While many other businesses were winding down for Christmas most factories and foundries will have been squeezing every minute out of the day in order to fulfil the pre-holiday demand. This often puts extra stress and strain on legacy machinery and may result in failures. For many businesses, January represents a chance to start a fresh and conduct preventative maintenance, but what are your options when a part has come to the end of its life?
Buy New Equipment
Any machinery should be a long term investment for your business and no doubt you should have got many years of service out of your current machine. Where you start to have a large number of faults on your machine it can be tempting to replace it. Don’t underestimate the cost of breakdown to your business, not only in time and profit lost but of course in call out charges and new parts if available. If you are considering replacing a machine it’s important to first find the time to dissemble and inspect your components and evaluate whether it is the system at fault or a particular part/set of parts.
Replacement of Parts
Most machine manufacturers usually have an inventory for any given machine for around 20 years or so, so in theory it should be possible to find replacement parts. This can be a lot trickier where the original manufacturer is based abroad or has since stopped operating, or perhaps your particular model is now obsolete. In these scenarios it may actually be quicker and more cost effective to reverse engineer a new part from scratch.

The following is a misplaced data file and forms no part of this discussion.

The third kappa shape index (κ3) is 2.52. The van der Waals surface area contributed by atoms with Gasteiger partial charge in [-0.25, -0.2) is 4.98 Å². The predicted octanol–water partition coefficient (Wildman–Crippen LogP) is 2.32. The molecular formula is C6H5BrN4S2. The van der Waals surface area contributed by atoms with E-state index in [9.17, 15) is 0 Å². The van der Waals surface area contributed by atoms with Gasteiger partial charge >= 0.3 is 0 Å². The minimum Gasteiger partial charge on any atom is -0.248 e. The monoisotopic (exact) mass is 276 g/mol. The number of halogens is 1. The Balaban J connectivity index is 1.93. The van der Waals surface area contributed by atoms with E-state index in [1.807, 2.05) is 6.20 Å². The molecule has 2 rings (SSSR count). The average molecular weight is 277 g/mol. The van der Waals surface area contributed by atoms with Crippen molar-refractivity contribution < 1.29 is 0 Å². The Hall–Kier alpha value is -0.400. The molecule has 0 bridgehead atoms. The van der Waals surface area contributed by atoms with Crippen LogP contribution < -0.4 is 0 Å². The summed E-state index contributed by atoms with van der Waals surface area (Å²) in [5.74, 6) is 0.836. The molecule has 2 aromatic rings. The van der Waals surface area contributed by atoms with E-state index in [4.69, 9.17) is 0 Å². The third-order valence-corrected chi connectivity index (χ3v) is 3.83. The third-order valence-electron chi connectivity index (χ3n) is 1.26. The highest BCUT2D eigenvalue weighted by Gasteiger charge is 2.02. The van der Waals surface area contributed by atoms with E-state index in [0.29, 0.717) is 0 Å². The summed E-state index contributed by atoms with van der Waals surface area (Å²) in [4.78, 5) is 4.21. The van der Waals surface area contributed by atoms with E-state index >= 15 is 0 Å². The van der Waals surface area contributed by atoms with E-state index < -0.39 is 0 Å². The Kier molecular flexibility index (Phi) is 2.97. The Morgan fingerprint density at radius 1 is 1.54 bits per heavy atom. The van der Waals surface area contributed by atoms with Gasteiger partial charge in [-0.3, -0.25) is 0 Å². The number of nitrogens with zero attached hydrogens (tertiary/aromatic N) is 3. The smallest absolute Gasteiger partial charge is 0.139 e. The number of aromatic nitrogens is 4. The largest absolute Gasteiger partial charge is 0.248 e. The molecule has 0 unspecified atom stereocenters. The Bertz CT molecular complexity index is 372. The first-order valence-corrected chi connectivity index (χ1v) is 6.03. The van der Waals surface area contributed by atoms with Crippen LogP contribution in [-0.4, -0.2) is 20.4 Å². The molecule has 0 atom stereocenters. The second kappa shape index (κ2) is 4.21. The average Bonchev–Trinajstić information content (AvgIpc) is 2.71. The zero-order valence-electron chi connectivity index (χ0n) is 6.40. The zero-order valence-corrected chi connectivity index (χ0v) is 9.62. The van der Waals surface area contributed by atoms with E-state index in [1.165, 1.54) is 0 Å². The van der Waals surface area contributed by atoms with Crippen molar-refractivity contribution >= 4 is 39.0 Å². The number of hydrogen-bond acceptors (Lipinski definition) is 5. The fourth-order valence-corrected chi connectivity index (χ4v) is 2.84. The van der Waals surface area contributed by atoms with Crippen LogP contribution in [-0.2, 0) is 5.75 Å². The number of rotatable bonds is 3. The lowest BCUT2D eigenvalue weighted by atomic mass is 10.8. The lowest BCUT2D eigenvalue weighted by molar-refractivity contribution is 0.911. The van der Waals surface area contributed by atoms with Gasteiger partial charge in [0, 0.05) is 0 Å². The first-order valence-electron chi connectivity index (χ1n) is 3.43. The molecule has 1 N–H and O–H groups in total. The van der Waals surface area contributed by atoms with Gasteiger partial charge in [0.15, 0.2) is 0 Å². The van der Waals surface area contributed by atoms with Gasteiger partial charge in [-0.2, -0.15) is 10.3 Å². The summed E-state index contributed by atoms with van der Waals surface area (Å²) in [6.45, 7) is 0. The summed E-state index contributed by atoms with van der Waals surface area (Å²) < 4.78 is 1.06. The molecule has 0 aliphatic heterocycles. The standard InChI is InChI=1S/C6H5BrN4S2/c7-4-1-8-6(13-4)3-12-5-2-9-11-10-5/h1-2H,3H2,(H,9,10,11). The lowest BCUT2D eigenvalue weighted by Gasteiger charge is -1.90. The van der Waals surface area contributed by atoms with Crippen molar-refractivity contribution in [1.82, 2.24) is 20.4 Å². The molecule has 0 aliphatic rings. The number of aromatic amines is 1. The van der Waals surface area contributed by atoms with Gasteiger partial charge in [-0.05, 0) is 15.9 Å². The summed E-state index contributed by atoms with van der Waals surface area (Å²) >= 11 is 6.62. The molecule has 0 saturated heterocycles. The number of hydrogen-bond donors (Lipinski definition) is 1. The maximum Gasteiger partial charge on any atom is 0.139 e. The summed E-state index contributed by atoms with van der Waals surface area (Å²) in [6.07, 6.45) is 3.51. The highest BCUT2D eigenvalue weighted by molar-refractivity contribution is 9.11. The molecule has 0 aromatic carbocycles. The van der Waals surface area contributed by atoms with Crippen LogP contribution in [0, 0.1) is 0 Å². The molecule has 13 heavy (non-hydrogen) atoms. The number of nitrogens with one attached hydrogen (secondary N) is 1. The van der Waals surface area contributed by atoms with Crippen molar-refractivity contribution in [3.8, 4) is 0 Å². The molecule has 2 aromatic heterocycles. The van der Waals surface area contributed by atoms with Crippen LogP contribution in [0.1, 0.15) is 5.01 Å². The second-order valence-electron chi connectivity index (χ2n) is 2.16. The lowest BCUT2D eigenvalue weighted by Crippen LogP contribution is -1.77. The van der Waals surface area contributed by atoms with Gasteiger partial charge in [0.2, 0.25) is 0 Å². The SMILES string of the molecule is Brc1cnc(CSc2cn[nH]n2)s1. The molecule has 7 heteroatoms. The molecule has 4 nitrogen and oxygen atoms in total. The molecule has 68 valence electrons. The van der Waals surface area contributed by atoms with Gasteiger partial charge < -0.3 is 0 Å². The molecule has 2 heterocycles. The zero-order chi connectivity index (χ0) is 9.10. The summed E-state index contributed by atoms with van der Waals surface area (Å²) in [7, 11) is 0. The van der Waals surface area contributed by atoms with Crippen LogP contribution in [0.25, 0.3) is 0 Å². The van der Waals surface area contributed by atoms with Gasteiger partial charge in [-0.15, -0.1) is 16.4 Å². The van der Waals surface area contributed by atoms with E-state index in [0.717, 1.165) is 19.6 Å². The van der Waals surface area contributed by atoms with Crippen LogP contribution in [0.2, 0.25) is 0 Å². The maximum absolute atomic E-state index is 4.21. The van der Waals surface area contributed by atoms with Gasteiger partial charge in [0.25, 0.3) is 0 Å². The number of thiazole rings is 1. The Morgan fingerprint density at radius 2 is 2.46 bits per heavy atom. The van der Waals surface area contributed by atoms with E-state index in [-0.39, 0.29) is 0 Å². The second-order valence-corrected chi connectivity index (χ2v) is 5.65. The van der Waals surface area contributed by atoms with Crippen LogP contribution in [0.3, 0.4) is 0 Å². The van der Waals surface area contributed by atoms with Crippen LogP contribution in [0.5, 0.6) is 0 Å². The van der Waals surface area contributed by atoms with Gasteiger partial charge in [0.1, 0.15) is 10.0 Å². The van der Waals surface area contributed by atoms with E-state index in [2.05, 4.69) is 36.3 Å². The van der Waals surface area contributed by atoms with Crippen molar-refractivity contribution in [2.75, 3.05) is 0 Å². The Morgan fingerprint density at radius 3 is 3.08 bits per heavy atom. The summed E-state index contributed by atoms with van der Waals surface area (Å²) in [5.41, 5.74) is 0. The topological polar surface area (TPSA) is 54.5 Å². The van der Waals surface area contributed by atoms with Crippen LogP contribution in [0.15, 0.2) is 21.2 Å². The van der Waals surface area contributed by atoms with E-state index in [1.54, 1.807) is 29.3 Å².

Repair Existing Components
In some cases it may be possible to repair your original part at lower cost than replacement. One common source of failure is wear and in these cases it may be possible to weld/coat an item back to its original size and then grind so as its fit for purpose. These processes tend to be used on for large hydraulics, shafts, impellers and rotors. B&B will often build up a worn shaft back to its original size using thermal spray coatings and then grind for tolerance.
Create New Components
Where the original manufacturer may have ceased trading, and repair of the part is not possible it may be wiser to create a new part from scratch. Often using the broken component as a base to create a new 3D model, we identify the material used and then use our CNC machines to create a new component. We can also work alongside local casting and fabrication companies to supply complete.
Extending or replacing components for your machine is often less expensive than buying a new one and is especially prudent for any machinery that must work with acidic materials, high temperatures of high wear.